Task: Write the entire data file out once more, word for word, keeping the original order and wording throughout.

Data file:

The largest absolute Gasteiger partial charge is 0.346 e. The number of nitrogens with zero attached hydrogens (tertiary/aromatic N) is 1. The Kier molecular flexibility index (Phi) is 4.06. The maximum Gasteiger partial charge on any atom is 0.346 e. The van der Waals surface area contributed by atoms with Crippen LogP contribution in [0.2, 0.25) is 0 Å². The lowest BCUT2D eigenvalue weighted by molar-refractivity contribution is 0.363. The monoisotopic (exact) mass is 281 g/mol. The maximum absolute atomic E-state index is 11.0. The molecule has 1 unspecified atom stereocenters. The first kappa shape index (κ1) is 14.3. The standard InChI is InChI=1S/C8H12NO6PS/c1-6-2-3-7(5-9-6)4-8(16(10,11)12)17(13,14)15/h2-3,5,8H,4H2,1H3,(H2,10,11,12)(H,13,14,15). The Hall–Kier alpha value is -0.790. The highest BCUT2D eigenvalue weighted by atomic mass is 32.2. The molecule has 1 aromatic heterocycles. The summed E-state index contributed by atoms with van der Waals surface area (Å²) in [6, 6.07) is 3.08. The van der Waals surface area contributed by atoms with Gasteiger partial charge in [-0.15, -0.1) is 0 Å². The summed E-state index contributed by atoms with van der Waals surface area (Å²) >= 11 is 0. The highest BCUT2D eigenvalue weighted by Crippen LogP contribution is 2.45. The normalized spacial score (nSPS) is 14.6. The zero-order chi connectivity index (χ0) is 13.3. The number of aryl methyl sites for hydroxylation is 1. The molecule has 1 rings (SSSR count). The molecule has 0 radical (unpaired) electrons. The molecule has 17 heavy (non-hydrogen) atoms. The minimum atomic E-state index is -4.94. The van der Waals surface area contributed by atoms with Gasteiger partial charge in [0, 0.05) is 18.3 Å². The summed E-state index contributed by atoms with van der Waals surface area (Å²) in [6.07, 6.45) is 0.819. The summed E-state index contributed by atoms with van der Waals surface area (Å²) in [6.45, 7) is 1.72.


The largest absolute Gasteiger partial charge is 0.346 e. The number of nitrogens with zero attached hydrogens (tertiary/aromatic N) is 1. The Kier molecular flexibility index (Phi) is 4.06. The maximum Gasteiger partial charge on any atom is 0.346 e. The van der Waals surface area contributed by atoms with Crippen LogP contribution in [0.2, 0.25) is 0 Å². The lowest BCUT2D eigenvalue weighted by molar-refractivity contribution is 0.363. The monoisotopic (exact) mass is 281 g/mol. The maximum absolute atomic E-state index is 11.0. The molecule has 1 unspecified atom stereocenters. The first kappa shape index (κ1) is 14.3. The standard InChI is InChI=1S/C8H12NO6PS/c1-6-2-3-7(5-9-6)4-8(16(10,11)12)17(13,14)15/h2-3,5,8H,4H2,1H3,(H2,10,11,12)(H,13,14,15). The Hall–Kier alpha value is -0.790. The highest BCUT2D eigenvalue weighted by atomic mass is 32.2. The molecule has 1 aromatic heterocycles. The summed E-state index contributed by atoms with van der Waals surface area (Å²) in [6, 6.07) is 3.08. The van der Waals surface area contributed by atoms with Gasteiger partial charge in [-0.15, -0.1) is 0 Å². The summed E-state index contributed by atoms with van der Waals surface area (Å²) >= 11 is 0. The highest BCUT2D eigenvalue weighted by Crippen LogP contribution is 2.45. The normalized spacial score (nSPS) is 14.6. The zero-order chi connectivity index (χ0) is 13.3. The number of aryl methyl sites for hydroxylation is 1. The molecule has 1 rings (SSSR count). The molecule has 0 radical (unpaired) electrons. The molecule has 17 heavy (non-hydrogen) atoms. The minimum atomic E-state index is -4.94. The van der Waals surface area contributed by atoms with Gasteiger partial charge in [0, 0.05) is 18.3 Å². The summed E-state index contributed by atoms with van der Waals surface area (Å²) in [6.07, 6.45) is 0.819. The summed E-state index contributed by atoms with van der Waals surface area (Å²) in [6.45, 7) is 1.72.